Politics & Policy

Prague’s Republican Publican

If you can find Martin Kotas's "Mill Café," you'll have found big fans of John McCain.

Last week, the Czech Republic and the United States signed an agreement to build a radar station on Czech soil as part of the new U.S. missile defense program. Nearly two-thirds of Czechs oppose the station but in an obscure Prague pub, a pocket of John McCain-loving, missile defense-supporting Bohemians couldn’t be happier. Next to a water mill along a quiet Prague canal, the Mlynská Kavarná, or “Mill Café” is unlike many Czech watering holes. Obscured by foliage, lacking prominent signage, and located in a park rather than on a street, it is hidden from the cheap-drink seeking tourists. And if the clients’ conversations, peppered with references to American politics, were in English, a visitor might think he’d stepped into a Capitol Hill bar in Washington.

As the simple pinewood tables fill up, you can see that a number of customers don small buttons with words you would not expect to find in Europe: “John McCain 2008.” Asked why they sport those buttons, most cite McCain’s support of missile defense. Though the fluffy white cushions on the ceiling, providing noise insulation for the residents upstairs, might give the place a frivolous, postmodern air, the words, in English and Czech, on a plaque near the entrance explain the bar’s true culture:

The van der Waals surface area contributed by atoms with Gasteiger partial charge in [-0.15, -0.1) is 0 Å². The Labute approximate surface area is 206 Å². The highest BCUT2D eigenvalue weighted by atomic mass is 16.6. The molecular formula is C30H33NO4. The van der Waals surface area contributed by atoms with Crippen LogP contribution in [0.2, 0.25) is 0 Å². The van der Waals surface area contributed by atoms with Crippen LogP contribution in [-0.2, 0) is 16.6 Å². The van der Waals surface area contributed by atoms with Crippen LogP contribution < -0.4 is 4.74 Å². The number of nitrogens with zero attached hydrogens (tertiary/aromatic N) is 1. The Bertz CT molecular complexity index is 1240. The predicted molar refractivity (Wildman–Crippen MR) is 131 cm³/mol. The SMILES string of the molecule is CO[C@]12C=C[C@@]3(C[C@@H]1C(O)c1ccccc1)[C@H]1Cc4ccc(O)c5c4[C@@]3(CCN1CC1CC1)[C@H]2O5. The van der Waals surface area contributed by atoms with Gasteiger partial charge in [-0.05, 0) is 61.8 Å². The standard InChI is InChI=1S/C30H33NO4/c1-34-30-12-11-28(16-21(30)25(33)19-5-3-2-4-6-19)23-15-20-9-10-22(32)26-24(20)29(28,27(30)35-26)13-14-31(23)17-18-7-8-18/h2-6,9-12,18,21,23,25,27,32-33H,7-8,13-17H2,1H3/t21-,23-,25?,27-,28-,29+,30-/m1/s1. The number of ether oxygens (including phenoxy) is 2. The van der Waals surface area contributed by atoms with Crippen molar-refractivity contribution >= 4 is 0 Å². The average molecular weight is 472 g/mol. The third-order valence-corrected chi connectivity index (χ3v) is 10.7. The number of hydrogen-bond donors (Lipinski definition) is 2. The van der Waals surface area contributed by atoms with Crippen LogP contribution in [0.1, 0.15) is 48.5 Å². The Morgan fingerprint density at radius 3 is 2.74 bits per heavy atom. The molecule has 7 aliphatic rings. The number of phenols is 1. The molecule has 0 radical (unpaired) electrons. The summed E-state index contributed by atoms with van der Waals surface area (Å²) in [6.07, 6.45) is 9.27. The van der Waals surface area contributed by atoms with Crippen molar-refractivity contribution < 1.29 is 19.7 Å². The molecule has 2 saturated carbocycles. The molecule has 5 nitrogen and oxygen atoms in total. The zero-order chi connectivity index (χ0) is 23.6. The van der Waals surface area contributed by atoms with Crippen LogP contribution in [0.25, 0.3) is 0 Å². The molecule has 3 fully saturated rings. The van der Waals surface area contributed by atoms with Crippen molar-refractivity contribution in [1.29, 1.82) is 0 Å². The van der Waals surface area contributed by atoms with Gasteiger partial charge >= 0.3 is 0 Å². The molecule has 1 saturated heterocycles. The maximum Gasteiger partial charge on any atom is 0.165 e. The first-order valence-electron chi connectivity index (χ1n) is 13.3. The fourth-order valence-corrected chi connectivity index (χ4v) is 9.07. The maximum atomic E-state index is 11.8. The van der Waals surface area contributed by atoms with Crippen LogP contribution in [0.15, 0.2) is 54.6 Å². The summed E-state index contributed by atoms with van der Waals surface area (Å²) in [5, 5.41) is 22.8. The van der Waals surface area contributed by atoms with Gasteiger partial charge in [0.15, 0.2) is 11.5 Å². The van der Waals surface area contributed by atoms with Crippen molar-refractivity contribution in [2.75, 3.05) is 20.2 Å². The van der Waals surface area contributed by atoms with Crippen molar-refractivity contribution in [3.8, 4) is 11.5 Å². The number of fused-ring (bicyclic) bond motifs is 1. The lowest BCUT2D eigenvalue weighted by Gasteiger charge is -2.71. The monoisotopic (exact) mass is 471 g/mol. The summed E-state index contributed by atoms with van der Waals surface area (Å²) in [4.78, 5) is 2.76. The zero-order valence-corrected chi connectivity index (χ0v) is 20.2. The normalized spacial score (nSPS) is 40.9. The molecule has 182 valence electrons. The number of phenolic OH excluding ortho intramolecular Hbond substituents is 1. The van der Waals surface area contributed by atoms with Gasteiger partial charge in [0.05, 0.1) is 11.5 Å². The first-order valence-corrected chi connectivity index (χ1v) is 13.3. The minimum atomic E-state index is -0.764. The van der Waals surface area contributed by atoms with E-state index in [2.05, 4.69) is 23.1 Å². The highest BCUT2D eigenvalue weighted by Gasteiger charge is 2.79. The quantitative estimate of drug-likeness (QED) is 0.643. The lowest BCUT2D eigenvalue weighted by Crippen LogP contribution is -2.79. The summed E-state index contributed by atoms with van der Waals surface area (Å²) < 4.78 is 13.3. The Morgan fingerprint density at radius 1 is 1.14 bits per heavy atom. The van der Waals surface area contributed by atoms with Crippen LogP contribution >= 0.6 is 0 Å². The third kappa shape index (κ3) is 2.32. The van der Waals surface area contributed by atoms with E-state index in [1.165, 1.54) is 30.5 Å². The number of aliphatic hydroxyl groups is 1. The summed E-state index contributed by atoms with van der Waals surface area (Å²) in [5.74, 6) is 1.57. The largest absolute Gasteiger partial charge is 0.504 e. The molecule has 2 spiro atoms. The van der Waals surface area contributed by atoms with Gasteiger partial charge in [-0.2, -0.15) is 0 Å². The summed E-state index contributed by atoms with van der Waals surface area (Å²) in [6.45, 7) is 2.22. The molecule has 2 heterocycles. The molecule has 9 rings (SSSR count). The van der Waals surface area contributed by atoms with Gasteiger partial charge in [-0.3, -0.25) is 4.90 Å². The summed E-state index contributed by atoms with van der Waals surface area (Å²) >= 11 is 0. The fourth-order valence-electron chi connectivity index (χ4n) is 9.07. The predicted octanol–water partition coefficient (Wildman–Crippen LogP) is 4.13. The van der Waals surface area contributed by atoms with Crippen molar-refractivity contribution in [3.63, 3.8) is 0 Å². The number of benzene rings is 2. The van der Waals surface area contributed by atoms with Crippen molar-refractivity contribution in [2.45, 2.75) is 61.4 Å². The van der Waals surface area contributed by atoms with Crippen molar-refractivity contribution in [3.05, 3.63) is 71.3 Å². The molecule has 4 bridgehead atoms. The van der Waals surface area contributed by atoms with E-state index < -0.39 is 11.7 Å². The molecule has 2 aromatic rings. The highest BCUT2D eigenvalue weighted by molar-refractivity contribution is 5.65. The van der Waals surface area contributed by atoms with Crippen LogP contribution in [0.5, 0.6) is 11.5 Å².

What happened sixty years ago on 25 February 1948? In the then Czechoslovakia, the forty year Communist terror began. . . . Every period needs its heroes. Let’s recall the heroes from the times lives were really in the balance so that we are not cowardly today, when we live in freedom.

Framed posters line the brightly lit, whitewashed walls, each telling the story of a Czechoslovakian dissident who rose up against the Communist regime. The faces on the wall seem to ensure that the soft, steady hum of conversation remains decorous, even if it is lubricated and enlivened by alcohol. Martin Kotas, the bar’s proprietor, said that the Czech government funded the posters. One of Martin’s friends helped commission the exhibit, meeting with dissidents and recording their stories. The display debuted at the end of May. Prime Minister Mirek Topolánek even attended its dedication ceremony.

Even the McCain supporters limit their public display to the small buttons, rather than t-shirts and banners. The place has an ethos; it’s not just a place to drink and flirt with women, although that certainly happens frequently.

Kotas is probably John McCain’s biggest fan in Prague, and he says that quite a few of his friends at the bar are also McCain fanatics — regulars who show up every night and fill the one-room saloon with lively discussion of current events and politics. They are a younger crowd mostly, in their twenties and thirties — but with a smattering of older people in their forties, fifties, and beyond. Some look like scruffy college students, riding their bikes to the pub and parking them in the entry hall. Others look like distinguished professionals.

While an avid follower of American politics, Kotas speaks broken English — but he jumped at the chance to talk about the crowd. “It’s a special pub,” he said, taking a drag on a cigarette, “people come here who are against Communism. It’s a discussion place.”